_{rep}*ω*(without altering the repetition rate

_{i}*f*). Thus, each beam acquires an

_{rep}*additional*, unique carrier-envelope offset frequency, resulting in a pulse-to-pulse carrier-envelope phase shift that is different for each pulse train. In this way, the phase difference between the pulses of trains A and B is cycled pulse-to-pulse. Explicitly, the electric field of the

*n*pulse in train

^{th}*i*as a function real time

*t*

^{*}can be written as where

*a*(

*t*

^{*}) is the pulse envelope and

*ω′*=

_{i}*ω*

_{0}+

*ω*= 2

_{i}*π*(

*N*×

*f*+

_{rep}*f*) +

_{CE}*ω*, where

_{i}*ω*

_{0}is the original carrier frequency and

*N*is an integer. Since

*ω*and

_{i}*f*are much smaller than the pulse bandwidth, the frequency shift results in a pulse-to-pulse carrier-envelope phase shift for beam

_{CE}*i*that is

*n*= 0, as in Fig. 3, then we can write the phase difference between the

*n*pulses of train

^{th}*i*and

*j*as Δ

*ϕ*= (

_{i,j}*ω*−

_{i}*ω*)(

_{j}*nT*). In our situation, we obtain

_{rep}*ω*and

_{AB}*ω*, respectively. The principle can be visualized in Fig. 3, for the simple situation where the delays

_{CD}*τ*,

*T*, and

*t*are equal to 0. This dynamic, pulse-to-pulse phase-cycling results in an evolution of the phase of the FWM signals

*S*and

_{I}*S*as

_{II}*ϕ*

_{SI}= Δ

*ϕ*− Δ

_{C,D}*ϕ*and

_{A,B}*ϕ*

_{SII}= Δ

*ϕ*+ Δ

_{C,D}*ϕ*. This phase cycling leads to the oscillation of the FWM signal amplitudes at the precise frequencies that are selected by the lock-in detection scheme detailed in the previous section. Let us note that this picture of the dynamic phase-cycling does not need a stable

_{A,B}*f*to be valid: fluctuations of

_{CE}*f*are duplicated in all four pulse trains, and cancel as we measure the phase difference between two pulse trains.

_{CE}## 4. Results

_{0.2}Ga

_{0.8}As/GaAs QW, embedded within the intrinsic region of a p-i-n diode. The double QW consists in a 4.8 nm thick QW and a 8 nm thick QW, separated by a barrier of 4 nm thickness. An Au-Ni-Ge bottom contact was deposited on the n-doped substrate. A top contact (5nm Ti and 200nm Au) was deposited on part of the sample surface. The sample was kept at a temperature of 15.5K in a cold finger liquid Helium cryostat. In order to deal with the sample capacitance, a “bootstrap” trans-impedance circuit [42, 43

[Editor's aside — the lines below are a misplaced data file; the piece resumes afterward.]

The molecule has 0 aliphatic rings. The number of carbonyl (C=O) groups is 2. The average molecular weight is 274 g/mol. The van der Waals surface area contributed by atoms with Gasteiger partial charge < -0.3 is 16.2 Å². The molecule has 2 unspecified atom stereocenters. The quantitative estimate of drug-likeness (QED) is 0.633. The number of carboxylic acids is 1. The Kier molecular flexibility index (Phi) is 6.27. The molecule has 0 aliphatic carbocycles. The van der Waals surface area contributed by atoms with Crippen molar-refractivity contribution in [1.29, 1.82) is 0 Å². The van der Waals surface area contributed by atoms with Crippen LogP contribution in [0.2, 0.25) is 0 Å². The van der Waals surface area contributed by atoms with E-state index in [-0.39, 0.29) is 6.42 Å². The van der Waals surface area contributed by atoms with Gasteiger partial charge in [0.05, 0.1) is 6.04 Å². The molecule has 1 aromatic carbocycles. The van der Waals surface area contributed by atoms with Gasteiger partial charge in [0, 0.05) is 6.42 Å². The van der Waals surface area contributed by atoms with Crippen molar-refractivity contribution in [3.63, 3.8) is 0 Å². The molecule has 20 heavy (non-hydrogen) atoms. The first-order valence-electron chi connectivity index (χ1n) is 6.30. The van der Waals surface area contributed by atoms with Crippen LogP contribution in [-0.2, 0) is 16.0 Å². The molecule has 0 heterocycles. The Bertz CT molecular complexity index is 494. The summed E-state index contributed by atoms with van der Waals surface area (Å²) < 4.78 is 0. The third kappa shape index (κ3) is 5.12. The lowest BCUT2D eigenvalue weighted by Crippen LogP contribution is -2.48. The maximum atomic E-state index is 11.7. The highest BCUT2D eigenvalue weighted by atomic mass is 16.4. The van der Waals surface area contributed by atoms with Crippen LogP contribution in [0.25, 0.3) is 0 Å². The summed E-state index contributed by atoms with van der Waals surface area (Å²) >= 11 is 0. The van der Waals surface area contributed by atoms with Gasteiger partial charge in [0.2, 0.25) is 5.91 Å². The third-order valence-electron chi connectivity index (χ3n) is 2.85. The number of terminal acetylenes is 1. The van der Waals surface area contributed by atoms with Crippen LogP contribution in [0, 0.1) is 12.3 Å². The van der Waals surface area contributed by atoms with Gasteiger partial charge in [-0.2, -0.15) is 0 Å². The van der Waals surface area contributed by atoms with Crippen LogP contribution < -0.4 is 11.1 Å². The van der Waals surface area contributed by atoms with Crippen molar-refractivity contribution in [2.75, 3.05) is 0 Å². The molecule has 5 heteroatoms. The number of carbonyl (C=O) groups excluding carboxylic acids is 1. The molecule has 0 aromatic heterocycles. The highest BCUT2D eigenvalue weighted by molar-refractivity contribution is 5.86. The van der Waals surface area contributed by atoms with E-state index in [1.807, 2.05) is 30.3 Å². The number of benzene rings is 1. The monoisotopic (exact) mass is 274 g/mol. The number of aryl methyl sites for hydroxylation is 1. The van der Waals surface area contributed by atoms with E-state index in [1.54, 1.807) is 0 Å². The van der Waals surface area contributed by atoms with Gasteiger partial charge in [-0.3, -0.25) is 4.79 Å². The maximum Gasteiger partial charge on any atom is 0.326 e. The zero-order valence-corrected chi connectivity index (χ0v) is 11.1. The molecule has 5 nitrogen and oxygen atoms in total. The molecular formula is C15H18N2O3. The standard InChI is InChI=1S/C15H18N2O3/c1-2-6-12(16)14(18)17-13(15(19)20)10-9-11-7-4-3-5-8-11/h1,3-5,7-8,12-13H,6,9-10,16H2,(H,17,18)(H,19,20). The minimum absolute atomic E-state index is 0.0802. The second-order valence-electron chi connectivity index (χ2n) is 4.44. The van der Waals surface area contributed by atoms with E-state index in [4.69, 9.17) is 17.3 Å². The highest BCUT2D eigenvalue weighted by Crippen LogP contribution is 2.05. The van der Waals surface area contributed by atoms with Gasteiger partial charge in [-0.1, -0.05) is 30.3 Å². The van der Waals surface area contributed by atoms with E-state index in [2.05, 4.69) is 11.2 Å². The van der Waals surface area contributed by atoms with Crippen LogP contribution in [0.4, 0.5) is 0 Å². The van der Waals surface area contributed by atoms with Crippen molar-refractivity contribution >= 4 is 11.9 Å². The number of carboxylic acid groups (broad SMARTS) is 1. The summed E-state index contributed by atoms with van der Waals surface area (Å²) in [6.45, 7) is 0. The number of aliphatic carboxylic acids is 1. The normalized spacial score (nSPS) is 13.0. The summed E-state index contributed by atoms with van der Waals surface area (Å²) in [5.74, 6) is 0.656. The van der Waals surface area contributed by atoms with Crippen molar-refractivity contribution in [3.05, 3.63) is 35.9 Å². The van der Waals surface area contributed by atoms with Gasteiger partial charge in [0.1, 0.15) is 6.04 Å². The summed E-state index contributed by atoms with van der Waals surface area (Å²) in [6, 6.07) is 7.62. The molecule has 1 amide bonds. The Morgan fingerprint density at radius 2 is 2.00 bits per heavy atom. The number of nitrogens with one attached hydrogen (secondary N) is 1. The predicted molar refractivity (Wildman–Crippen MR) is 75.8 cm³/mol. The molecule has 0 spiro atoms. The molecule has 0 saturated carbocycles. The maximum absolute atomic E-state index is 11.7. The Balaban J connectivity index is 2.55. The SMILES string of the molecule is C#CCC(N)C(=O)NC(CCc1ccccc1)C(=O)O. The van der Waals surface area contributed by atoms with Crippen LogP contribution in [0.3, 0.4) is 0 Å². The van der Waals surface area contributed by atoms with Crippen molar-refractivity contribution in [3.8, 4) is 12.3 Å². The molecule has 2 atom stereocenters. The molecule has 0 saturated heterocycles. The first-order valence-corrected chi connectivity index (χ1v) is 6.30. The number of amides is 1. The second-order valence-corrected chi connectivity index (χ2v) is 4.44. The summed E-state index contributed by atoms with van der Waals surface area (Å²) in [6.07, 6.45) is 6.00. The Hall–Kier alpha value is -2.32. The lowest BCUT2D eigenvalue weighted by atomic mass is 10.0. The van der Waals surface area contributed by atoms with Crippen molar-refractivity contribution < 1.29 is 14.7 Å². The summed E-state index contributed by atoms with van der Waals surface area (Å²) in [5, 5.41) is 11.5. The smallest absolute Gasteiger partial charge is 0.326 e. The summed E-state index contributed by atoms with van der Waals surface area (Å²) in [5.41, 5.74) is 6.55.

43. See also application note from http://cds.linear.com/docs/en/datasheet/6244fb.pdf.

*ω*= 80.109 MHz,

_{A}*ω*= 80.104 MHz,

_{B}*ω*= 80.019 MHz,

_{C}*ω*= 80 MHz. The beat notes recorded by reference detectors REF1 and REF2 as a result of the cw laser interference are then

_{D}*ω*= 5 kHz and

_{AB}*ω*= 19 kHz, respectively. As a result of in-quadrature mixing by the DSP, the reference frequencies provided to the lock-in amplifiers for the

_{CD}*S*and

_{I}*S*FWM signal are

_{II}*ω*

_{SI}= 14kHz and

*ω*

_{SII}= 24kHz.

**80**, 073108 (2009). [CrossRef] [PubMed]

*V*= 0.5 V, for which we obtain the strongest FWM signal, was applied through the bootstrap circuit (see Fig. 4). The laser spectrum was the same as shown in Fig. 2(b), exciting the lowest energy excitonic resonance of the double QW structure. The total excitation power (four pulses) was 250

_{b}*μW*. The pulse sequence was focused on the sample using a microscope lens (Nikon EPI ELWD CF Plan 20x, NA = 0.4 [36]), providing an excitation spot of ∼5

*μ*m diameter. While delays

*τ*and

*t*were stepped, delay

*T*was kept at 200 fs. A fast Fourier transform with respect to delays

*τ*and

*t*provides 2D spectra as a function of

*h̄ω*and

_{τ}*h̄ω*. Non-rephasing (

_{t}*S*- Fig. 5(a)–(b)) and rephasing ((

_{II}*S*- Fig. 5(c)–(d)) spectra were obtained simultaneously from two separate lock-in amplifiers.